COLUMBIA, S.C. — Protests over the killing of George Floyd are sparking important conversations about racial disparities in America. Many people are talking about the struggles black people face with accessing healthcare.
Columbia protesters voiced their concerns at the State House and South Carolina House Democratic Leader Todd Rutherford was there to hear it.
“People are talking about how we need to have access to healthcare because we’re standing out there in these large groups where COVID-19 is potentially an issue and people don’t have healthcare, they don’t have health insurance, they don’t even know where to go for a doctor.”
Without access to healthcare, African Americans face medical complications at a disproportional rate.
Representative Kambrell Garvin says, “there are so many health disparities within our state. Especially among communities of color. African American women are more likely to die of child birth and cervical cancer. There are more complications from diabetes within the African American community as well.”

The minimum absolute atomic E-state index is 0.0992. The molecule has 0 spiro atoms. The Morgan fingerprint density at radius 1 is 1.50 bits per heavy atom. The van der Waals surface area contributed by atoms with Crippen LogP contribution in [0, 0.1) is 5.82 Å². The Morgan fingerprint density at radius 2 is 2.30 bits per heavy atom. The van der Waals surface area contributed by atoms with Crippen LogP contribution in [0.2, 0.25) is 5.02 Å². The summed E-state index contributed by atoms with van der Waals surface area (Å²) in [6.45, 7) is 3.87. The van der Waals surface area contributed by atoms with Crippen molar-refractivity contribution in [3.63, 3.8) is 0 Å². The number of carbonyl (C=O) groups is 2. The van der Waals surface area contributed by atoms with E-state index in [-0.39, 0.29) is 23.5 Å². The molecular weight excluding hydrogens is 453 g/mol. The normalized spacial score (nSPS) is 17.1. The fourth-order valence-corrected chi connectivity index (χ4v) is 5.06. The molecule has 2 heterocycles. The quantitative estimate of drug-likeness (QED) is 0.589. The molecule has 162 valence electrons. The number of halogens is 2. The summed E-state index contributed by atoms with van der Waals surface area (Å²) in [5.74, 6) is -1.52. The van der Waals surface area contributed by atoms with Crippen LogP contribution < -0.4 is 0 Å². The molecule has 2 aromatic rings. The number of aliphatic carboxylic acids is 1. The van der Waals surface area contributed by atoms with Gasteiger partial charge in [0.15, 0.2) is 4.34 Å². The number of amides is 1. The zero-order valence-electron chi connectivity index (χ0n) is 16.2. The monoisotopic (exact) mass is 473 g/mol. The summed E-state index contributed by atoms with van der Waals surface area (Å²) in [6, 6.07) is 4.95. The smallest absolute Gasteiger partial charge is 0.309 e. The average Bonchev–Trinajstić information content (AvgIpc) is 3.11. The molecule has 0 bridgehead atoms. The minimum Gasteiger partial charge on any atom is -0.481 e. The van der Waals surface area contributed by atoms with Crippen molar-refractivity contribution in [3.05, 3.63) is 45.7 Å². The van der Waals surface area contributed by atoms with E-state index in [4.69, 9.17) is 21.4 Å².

Unfortunately, the case is the same with coronavirus statistics as well. Garvin says according to DHEC, “African Americans make up only about 27% of the state population but well over 44% of all of COVID-19 cases in South Carolina”
State leaders like Garvin and Rutherford are combating inaccessible healthcare with free mobile testing sites for all.
Rutherford helped create a free testing site in the 29203 zip code, which is a historically under-served neighborhood. He says, “that was the first place in South Carolina where we had massive free testing, and anybody could get tested.”
Garvin also worked with representatives to open free testing sites. He says the goal is to get to where the people are so everyone can get tested. The next testing sites he is working on will be in Blythewood on June 8, 10 and 12. Here’s more information on free testing sites.